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dc.rights.licenseRestricted to current Rensselaer faculty, staff and students. Access inquiries may be directed to the Rensselaer Libraries.
dc.contributorPeles, Yoav
dc.contributorPlawsky, Joel L., 1957-
dc.contributorBorca-Tasçiuc, Theodorian
dc.contributorChung, Aram
dc.contributor.authorVutha, Ashwin Kumar
dc.date.accessioned2021-11-03T08:53:07Z
dc.date.available2021-11-03T08:53:07Z
dc.date.created2017-11-10T12:47:50Z
dc.date.issued2017-08
dc.identifier.urihttps://hdl.handle.net/20.500.13015/2047
dc.descriptionAugust 2017
dc.descriptionSchool of Engineering
dc.description.abstractIn this dissertation, a novel approach is presented to control surface temperatures and enhance heat transfer in microchannel flow boiling. Experiments were performed using a microdevice with resistance-temperature detectors (RTDs) as heating and sensing elements. The flow was visualized through a high-speed imaging system. A transverse jet in crossflow was used to control surface temperatures and to effectively suppress dryout, at nominal heat fluxes up to 14 W/cm². A setpoint-based feedback control mechanism was evaluated under conditions of steady and transient heating, and its performance was compared to the reference case without active control. Maximum surface-averaged heat transfer enhancements of 130% and 127% were obtained with active control for steady and unsteady heating respectively. Transient local temperature measurements were made and used to compute the corresponding heat transfer coefficients. Active control allowed the local surface temperatures to be maintained in the vicinity of the specified setpoint in most cases.
dc.description.abstractLiquid cooling with phase change, or flow boiling, offers promising solutions to the challenge posed by heat generation in electronics. However, multiphase flow in narrow conduits comes with associated concerns such as unstable operation, dryout and critical heat flux (CHF), all of which result in high surface temperatures. Practical realization of two-phase heat exchangers in the electronics industry is hindered by the lack of universal predictive tools and control mechanisms that will address these concerns.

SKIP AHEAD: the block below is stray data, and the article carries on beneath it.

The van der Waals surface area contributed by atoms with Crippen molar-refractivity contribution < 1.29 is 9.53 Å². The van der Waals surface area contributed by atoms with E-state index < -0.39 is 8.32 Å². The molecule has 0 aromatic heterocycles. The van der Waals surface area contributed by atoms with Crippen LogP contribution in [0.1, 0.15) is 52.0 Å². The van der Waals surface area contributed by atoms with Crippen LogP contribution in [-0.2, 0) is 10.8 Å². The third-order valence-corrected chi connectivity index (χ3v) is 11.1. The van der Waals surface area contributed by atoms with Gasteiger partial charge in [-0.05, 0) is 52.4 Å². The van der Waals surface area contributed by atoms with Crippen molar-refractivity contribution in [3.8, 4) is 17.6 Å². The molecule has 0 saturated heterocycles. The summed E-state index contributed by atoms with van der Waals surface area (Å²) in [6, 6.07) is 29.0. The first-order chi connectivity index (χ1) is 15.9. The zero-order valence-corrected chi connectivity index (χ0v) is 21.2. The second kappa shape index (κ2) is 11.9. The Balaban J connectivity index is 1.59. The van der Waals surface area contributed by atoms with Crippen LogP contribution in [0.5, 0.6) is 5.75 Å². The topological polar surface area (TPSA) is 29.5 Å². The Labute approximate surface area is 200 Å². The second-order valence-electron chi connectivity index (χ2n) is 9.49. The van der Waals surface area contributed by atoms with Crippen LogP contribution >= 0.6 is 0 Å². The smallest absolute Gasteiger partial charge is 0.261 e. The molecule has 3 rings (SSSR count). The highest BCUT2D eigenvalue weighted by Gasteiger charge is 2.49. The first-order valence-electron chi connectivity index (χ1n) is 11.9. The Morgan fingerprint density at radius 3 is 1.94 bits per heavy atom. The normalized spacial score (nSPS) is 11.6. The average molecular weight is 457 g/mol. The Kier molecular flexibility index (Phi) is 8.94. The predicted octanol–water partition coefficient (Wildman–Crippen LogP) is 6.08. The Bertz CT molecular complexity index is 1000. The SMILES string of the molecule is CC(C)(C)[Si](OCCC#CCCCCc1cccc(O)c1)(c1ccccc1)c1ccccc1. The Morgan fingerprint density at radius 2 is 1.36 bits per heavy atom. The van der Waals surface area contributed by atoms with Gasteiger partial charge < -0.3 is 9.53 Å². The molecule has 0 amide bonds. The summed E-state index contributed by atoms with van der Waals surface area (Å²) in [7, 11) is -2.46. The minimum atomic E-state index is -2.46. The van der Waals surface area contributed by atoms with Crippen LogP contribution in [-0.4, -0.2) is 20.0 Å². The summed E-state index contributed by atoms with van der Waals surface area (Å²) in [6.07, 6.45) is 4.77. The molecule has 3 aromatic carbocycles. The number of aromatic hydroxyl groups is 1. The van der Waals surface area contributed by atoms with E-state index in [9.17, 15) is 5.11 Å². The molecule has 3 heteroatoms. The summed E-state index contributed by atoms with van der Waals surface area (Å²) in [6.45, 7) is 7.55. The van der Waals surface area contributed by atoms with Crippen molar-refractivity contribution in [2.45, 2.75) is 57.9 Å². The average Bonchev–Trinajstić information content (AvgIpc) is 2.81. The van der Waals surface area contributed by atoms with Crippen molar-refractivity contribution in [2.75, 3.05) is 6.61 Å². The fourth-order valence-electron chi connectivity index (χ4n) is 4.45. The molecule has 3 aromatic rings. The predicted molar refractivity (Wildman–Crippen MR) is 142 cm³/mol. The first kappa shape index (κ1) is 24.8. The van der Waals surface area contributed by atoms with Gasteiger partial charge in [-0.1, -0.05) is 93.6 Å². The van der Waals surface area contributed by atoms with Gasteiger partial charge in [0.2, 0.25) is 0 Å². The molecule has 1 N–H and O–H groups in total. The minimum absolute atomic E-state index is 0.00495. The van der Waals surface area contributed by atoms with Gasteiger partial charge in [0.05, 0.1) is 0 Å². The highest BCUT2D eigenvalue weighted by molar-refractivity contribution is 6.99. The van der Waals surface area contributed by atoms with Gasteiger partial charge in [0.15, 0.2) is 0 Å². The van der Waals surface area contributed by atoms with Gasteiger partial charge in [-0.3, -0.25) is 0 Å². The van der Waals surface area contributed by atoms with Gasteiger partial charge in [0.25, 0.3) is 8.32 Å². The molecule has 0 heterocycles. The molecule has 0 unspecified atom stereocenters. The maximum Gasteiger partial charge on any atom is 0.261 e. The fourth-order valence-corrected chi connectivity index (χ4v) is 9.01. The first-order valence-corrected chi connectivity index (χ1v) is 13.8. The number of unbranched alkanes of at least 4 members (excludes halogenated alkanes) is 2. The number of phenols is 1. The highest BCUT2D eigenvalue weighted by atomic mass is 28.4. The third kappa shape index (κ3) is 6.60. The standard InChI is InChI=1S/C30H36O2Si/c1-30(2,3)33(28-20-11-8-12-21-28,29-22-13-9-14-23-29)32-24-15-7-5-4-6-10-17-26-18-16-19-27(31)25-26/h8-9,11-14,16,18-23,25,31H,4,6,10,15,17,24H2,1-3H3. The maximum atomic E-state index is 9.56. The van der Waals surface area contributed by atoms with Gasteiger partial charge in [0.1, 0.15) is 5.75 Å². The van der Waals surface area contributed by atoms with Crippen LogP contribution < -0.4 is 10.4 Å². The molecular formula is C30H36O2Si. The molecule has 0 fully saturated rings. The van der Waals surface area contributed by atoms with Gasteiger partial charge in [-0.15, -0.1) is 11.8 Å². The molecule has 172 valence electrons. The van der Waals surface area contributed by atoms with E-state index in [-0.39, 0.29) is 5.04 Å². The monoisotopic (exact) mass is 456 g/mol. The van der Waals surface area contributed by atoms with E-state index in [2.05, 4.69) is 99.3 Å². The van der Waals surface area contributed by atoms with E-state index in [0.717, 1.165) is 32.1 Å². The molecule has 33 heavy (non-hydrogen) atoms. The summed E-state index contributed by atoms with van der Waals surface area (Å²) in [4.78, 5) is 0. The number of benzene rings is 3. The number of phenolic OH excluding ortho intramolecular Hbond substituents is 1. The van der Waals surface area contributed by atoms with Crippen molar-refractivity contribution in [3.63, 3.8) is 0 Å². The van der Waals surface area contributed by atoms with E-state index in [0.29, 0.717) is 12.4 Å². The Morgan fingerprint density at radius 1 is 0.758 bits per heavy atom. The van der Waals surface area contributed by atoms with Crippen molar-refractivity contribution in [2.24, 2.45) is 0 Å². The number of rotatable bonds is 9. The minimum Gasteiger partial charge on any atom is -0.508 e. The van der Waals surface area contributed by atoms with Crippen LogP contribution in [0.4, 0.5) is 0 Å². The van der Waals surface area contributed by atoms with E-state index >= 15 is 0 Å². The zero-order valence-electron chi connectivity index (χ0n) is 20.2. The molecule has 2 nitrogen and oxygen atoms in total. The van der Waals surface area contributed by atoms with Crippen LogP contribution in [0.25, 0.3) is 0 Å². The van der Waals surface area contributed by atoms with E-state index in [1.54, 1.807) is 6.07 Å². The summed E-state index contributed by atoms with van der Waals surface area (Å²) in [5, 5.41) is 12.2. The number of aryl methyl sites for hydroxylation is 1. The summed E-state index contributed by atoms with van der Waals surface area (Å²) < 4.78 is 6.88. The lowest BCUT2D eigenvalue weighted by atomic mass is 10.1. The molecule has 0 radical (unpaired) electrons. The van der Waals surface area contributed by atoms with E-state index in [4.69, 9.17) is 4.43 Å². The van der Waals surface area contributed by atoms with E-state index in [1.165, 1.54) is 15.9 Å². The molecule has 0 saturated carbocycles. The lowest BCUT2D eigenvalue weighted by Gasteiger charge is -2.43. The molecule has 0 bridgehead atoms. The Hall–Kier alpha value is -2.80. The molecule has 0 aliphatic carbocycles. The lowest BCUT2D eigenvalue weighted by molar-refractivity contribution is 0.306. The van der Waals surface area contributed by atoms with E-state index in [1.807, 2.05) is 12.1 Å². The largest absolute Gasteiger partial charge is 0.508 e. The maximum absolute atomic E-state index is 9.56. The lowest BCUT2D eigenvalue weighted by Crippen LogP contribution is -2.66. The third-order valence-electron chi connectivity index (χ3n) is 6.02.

dc.description.abstractDesign of electronic equipment has evolved over the past few decades to incorporate advanced functionality while simultaneously reducing their dimensions. An undesirable consequence of such progress is the tendency of contemporary electronics to dissipate heat over diminishing length scales, leading to increased heat fluxes and surface temperatures. Equipment designers are faced with the predicament of engineering their products to reject any excess heat that will result in unsafe operating temperatures. Steady advances in the electronics industry have rendered air cooled heat exchangers inadequate. Furthermore, single-phase liquid flow is also being stretched to its limits by increasing heat fluxes.
dc.language.isoENG
dc.publisherRensselaer Polytechnic Institute, Troy, NY
dc.relation.ispartofRensselaer Theses and Dissertations Online Collection
dc.subjectMechanical engineering
dc.titleActive control of surface temperatures in microchannel flow boiling
dc.typeElectronic thesis
dc.typeThesis
dc.digitool.pid178551
dc.digitool.pid178552
dc.digitool.pid178553
dc.rights.holderThis electronic version is a licensed copy owned by Rensselaer Polytechnic Institute, Troy, NY. Copyright of original work retained by author.
dc.description.degreePhD
dc.relation.departmentDept. of Mechanical, Aerospace, and Nuclear Engineering


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